“It’s practically impossible to look at a penguin and feel angry.” Joe Moore.

It is true, can you look at this cute little guy! Look at him! Look at this little penguin just a scuttling along the ice, minding his own adorable business, and tell me you are angry. Cause I’m not, I just wanna scoop him up and cuddle him.
“Penguins are aquatic, flightless birds that are highly adapted to life in the water. Their distinct tuxedo-like appearance is called countershading, a form of camouflage that helps keep them safe in the water. Penguins do have wing-bones, though they are flipper-like and extremely suited to swimming. Penguins are found almost exclusively in the southern hemisphere, where they catch their food underwater and raise their young on land.” (http://www.defenders.org/penguins/basic-facts)

“Depending on which scientist you ask, there are 17–20 species of penguins alive today, all of which live in the southern half of the globe. The most northerly penguins are Galapagos penguins (Spheniscus mendiculus), which occasionally poke their heads north of the equator…Most penguins swim underwater at around four to seven miles per hour (mph), but the fastest penguin—the gentoo (Pygoscelis papua)—can reach top speeds of 22 mph!” (http://www.smithsonianmag.com/science-nature/14-fun-facts-about-penguins-41…)

“Species and Subspecies: Aptenodytes forsteri (Emperor penguin), Aptenodytes patagonicus (King penguin); Pygoscelis adeliae (Adélie penguin), Pygoscelis papua, (Gentoo penguin), Pygoscelis antarcticus (Chinstrap penguin); Eudyptes chrysocome (Rockhopper penguin), Eudyptes chrysolophus (Macaroni penguin), Eudyptes schlegeli (Royal penguin), Eudyptes pachyrhynchus (Fiordland crested penguin), Eudyptes sclateri (Erect-crested penguin), Eudyptes robustus (Snares Island penguin); Megadyptes antipodes (Yellow-eyed penguin); Eudyptula minor (Fairy penguin); Spheniscus magellanicus (Magellanic penguin), Spheniscus humboldti (Humboldt penguin), Spheniscus demersus (African penguin), Spheniscus mendiculus (Galápagos penguin).” (http://www.livescience.com/27434-penguin-facts.html) “The penguin species with the highest population is the Macaroni penguin with 11,654,000 pairs. The species with the lowest population is the endangered Galapagos penguin with between 6,000-15,000 individuals.” (http://www.defenders.org/penguins/basic-facts)

“Emperor Penguins are the tallest species, standing nearly 4 feet tall. The smallest is the Little Blue Penguin, which is only about 16 inches…. Penguins’ striking coloring is a matter of camouflage; from above, their black backs blend into the murky depths of the ocean. From below, their white bellies are hidden against the bright surface…Fossils place the earliest penguin relative at some 60 million years ago, meaning an ancestor of the birds we see today survived the mass extinction of the dinosaurs…Penguins ingest a lot of seawater while hunting for fish, but a special gland behind their eyes—the supraorbital gland—filters out the saltwater from their blood stream. Penguins excrete it through their beaks, or by sneezing.” (http://mentalfloss.com/article/56416/21-fun-facts-about-penguins)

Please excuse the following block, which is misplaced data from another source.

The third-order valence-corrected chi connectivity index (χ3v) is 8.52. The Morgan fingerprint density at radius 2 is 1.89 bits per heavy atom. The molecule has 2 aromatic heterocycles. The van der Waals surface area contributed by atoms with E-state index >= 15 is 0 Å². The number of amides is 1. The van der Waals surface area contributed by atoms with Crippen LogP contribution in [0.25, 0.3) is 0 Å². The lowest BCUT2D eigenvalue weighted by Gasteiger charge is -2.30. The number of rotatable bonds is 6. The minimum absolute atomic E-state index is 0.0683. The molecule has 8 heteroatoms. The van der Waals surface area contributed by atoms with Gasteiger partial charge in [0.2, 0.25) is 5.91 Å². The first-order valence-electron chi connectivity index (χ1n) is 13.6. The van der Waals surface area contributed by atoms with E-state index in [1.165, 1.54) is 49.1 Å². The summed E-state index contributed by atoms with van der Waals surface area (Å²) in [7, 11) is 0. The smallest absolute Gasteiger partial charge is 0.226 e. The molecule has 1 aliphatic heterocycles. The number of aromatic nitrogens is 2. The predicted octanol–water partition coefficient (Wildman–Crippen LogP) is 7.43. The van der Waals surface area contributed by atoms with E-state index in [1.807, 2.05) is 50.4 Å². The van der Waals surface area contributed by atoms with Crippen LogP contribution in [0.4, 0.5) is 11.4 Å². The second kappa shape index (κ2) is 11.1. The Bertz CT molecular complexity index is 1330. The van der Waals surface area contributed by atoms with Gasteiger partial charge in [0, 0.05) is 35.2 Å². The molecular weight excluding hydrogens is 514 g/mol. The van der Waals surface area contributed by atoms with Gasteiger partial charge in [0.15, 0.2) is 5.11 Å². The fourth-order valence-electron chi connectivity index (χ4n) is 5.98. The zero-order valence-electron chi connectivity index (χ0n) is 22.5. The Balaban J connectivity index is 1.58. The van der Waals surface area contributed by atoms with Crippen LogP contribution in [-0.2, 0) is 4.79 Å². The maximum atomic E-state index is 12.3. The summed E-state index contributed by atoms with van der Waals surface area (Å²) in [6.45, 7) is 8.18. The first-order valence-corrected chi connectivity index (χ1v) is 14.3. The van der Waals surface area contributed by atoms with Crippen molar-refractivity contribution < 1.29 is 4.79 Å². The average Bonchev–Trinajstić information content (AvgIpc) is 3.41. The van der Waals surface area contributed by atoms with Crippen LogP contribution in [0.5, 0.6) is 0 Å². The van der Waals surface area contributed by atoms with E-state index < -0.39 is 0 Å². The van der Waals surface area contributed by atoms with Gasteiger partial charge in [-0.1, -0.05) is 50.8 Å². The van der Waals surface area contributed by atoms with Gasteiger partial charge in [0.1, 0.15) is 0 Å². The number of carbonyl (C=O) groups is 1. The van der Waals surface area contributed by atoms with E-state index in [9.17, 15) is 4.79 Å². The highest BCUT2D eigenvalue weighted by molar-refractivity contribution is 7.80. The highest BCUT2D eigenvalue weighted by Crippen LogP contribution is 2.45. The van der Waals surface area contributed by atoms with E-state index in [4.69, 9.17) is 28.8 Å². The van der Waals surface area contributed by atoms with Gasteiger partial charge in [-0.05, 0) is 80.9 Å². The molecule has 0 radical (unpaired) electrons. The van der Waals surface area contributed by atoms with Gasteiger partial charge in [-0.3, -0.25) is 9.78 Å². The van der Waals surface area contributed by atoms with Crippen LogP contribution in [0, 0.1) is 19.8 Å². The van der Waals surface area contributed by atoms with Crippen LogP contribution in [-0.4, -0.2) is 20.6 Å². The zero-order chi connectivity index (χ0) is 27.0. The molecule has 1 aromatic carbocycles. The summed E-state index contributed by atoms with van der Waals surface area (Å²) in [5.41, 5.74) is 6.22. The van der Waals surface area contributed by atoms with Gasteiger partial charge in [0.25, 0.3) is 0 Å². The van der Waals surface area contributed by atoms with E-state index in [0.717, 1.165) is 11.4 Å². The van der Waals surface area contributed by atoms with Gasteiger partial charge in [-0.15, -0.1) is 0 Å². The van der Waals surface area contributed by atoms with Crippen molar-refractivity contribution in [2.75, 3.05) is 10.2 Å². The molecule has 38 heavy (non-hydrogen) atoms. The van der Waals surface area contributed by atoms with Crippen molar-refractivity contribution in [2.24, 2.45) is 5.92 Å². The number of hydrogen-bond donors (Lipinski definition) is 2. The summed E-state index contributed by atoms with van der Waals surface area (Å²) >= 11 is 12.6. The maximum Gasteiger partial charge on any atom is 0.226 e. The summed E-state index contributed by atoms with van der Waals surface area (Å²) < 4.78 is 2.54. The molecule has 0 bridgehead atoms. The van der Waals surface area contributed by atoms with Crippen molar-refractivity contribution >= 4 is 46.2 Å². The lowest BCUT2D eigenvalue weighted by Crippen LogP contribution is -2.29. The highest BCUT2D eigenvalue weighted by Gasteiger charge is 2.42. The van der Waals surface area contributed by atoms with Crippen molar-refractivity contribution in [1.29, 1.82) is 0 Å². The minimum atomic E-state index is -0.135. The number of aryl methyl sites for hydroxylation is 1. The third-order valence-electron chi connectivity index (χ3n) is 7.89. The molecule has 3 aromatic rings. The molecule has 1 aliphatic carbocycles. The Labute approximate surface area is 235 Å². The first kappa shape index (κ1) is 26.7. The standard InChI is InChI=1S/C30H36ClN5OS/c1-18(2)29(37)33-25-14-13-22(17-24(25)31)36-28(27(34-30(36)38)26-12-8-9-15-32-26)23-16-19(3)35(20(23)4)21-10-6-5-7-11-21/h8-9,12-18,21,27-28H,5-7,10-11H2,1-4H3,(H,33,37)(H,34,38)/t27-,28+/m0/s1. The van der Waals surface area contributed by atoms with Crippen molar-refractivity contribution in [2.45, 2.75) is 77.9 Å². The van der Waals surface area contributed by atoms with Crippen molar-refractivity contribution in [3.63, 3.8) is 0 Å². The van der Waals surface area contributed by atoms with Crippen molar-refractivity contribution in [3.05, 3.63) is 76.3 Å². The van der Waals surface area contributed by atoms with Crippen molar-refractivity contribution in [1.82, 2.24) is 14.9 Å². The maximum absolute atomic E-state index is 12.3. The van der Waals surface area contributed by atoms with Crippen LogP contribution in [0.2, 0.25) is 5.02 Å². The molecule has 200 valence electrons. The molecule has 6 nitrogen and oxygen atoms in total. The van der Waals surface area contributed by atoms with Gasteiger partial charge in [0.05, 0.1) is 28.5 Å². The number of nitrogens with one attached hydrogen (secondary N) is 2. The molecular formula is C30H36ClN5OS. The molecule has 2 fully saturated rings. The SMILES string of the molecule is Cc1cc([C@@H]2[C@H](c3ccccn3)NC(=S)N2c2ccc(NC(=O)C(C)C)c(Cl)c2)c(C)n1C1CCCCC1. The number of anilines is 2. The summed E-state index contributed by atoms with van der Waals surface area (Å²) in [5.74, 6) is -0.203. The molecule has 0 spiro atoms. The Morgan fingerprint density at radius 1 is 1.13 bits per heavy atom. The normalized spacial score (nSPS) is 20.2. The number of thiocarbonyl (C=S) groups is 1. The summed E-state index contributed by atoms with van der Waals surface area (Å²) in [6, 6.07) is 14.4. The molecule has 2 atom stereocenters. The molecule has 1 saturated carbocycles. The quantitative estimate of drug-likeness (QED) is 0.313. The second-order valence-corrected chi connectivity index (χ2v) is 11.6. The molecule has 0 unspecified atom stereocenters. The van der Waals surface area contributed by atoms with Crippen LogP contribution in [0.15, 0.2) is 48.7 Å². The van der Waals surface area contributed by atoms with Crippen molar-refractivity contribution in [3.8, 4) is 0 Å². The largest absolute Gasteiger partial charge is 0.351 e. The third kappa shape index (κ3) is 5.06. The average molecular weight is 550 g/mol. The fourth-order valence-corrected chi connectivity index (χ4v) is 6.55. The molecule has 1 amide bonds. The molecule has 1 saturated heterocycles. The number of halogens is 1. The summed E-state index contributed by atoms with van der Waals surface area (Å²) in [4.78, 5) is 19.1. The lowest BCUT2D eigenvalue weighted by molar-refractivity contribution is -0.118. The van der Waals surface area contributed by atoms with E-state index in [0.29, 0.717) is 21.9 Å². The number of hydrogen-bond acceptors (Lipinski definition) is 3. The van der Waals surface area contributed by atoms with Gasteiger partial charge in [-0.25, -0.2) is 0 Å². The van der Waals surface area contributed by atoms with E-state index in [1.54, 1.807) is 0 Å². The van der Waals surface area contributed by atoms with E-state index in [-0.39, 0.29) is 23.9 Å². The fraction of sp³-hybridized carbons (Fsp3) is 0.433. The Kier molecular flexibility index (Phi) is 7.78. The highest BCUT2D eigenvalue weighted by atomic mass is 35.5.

“There are plenty of efforts in place to conserve the natural habitats of penguins. With so many of the species out there at very low numbers, they are vulnerable to further extinction. Efforts are in place now to help ensure that doesn’t happen. It takes a very long time from when such efforts are implemented for us to see the results from them. Therefore it is a relief to know that it is illegal to harm or to hunt penguins. Yet it is also a reality that this still does occur so penguins remain at risk…Part of penguin conservation is to make sure their natural environments aren’t taken away from them. Humans have a tendency to put their own needs first and so they take such land for their own use without thinking of the consequences. When penguins lose their homes it also upsets other creatures that are part of the natural balance out there…It isn’t just people though that affect the life for penguins. The fact that the climate continues to change due to global warming means that their environment is changing all around them. We can’t do much about that except to be aware of how certain actions we take contribute to global warming. By changing our own habits we can help to reduce the chances that they will continue to be adversely affected by such problems.” (http://www.penguins-world.com/penguin-conservation-challenges/)